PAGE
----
AN ODD CLOSE. As the Military and Progressives panel came to an end, a young man in uniform stood up to argue that the surge was working, and cutting down on Iraqi casualties. The moderator largely freaked out. When other members of the panel tried to answer his question, he demanded they “stand down.” He demanded the questioner give his name, the name of his commander, and the name of his unit. And then he closed the panel, no answer offered or allowed, and stalked off the stage,
Wes Clark took the mic and tried to explain what had just occurred: The argument appears to be that you’re not allowed to participate in politics while wearing a uniform, or at least that you shouldn’t, and that the questioner was engaging in a sort of moral blackmail, not to mention a violation of the rules, by doing so. Knowing fairly little about the army, I can’t speak to any of that. But it was an uncomfortable few moments, and seemed fairly contrary to the spirit of the panel to roar down the member of the military who tried to speak with a contrary voice.
The yKos program lists the panelists but doesn’t say who the moderator was. I’m going to see if I can find the rules about political speech for soldiers while in uniform; Paul Hackett, of all people, criticized Ehren Watada last year for calling Bush a liar while wearing military dress but that had more to do with insubordination towards a superior officer in violation of the UCMJ than simple political speech.
Needless to say, though, that the left in general and Wes Clark in particular would balk at someone using their Absolute Moral Authority to advance a political agenda is an irony too enormous to be absorbed in one take.
Update: Ironically, Kos himself wrote a post just last month arguing that vets should be allowed to wear their cammies to political events and naturally concluded by pronouncing anyone who disagreed “legitimately and objectively un-American.” Jeff Emanuel quoted him chapter and verse at Red State by way of an answer. The relevant DoD reg appears to be 1334.01, which provides in pertinent part:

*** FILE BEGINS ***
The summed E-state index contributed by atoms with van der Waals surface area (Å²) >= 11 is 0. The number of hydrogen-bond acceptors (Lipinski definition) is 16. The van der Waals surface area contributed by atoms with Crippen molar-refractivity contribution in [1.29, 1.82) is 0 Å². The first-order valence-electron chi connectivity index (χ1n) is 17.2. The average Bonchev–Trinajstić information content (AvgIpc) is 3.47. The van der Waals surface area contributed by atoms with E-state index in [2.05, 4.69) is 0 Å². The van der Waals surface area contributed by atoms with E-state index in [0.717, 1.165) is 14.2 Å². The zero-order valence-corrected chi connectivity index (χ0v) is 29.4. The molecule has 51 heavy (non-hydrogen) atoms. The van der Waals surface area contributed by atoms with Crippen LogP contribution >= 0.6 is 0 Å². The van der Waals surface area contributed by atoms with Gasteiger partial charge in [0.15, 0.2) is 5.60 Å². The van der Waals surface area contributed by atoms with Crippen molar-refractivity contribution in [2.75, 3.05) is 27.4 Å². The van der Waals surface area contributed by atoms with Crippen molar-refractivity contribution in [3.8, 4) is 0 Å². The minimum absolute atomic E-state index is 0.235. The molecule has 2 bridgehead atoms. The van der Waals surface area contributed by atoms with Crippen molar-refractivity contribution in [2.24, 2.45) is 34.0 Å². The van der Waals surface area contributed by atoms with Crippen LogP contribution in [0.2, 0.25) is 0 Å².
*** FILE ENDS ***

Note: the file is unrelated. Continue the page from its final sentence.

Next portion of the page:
3.1. The wearing of the uniform by members of the Armed Forces (including retired members and members of Reserve components) is prohibited under any of the following circumstances:…
3.1.2. During or in connection with furthering political activities, private employment or commercial interests, when an inference of official sponsorship for the activity or interest may be drawn.
3.1.3. Except when authorized by the approval authorities in subparagraph 4.1.1., when participating in activities such as unofficial public speeches, interviews, picket lines, marches, rallies or any public demonstration, which may imply Service sanction of the cause for which the demonstration or activity is conducted.
Even though it’s almost certainly not true, an inference of military sponsorship can be pretty clearly drawn from the fact that he’s asking a question that’s in line with current military policy. JD Johannes seems to think so too, as he e-mails to say that taking part in an inherently political event is a violation of the UCMJ. The counterargument, I guess, is that he wasn’t really engaging in “political” activity, just debating the facts about current military strategy, but I don’t know if that flies.
Update: Cribbing from Jeff Emanuel again, here’s Army Regulation 670-1 section 1-10(j). Klein doesn’t say which branch the guy belonged to but for the sake of argument:
j. Wearing Army uniforms is prohibited in the following situations:
(1) In connection with the furtherance of any political or commercial interests, or when engaged in off-duty civilian employment.
(2) When participating in public speeches, interviews, picket lines, marches, rallies, or public demonstrations, except as authorized by competent authority.
Update: CJ asks a good question: “I wonder how they would have treated Scott Beauchamp if he had shown up in uniform?”
Update: John Noonan from Op-For agrees the guy shouldn’t have been there in uniform but adds, “Love the Left’s logic though. You can speak out in uniform FROM theater if it fits their narrative (Beauchamp), but if a soldier challenges their assertions on Iraq, they turn into the freakin’ JAG corps.”
Update: LGF has the video. I can’t be sure but I think the moderator is Jon Soltz of VoteVets.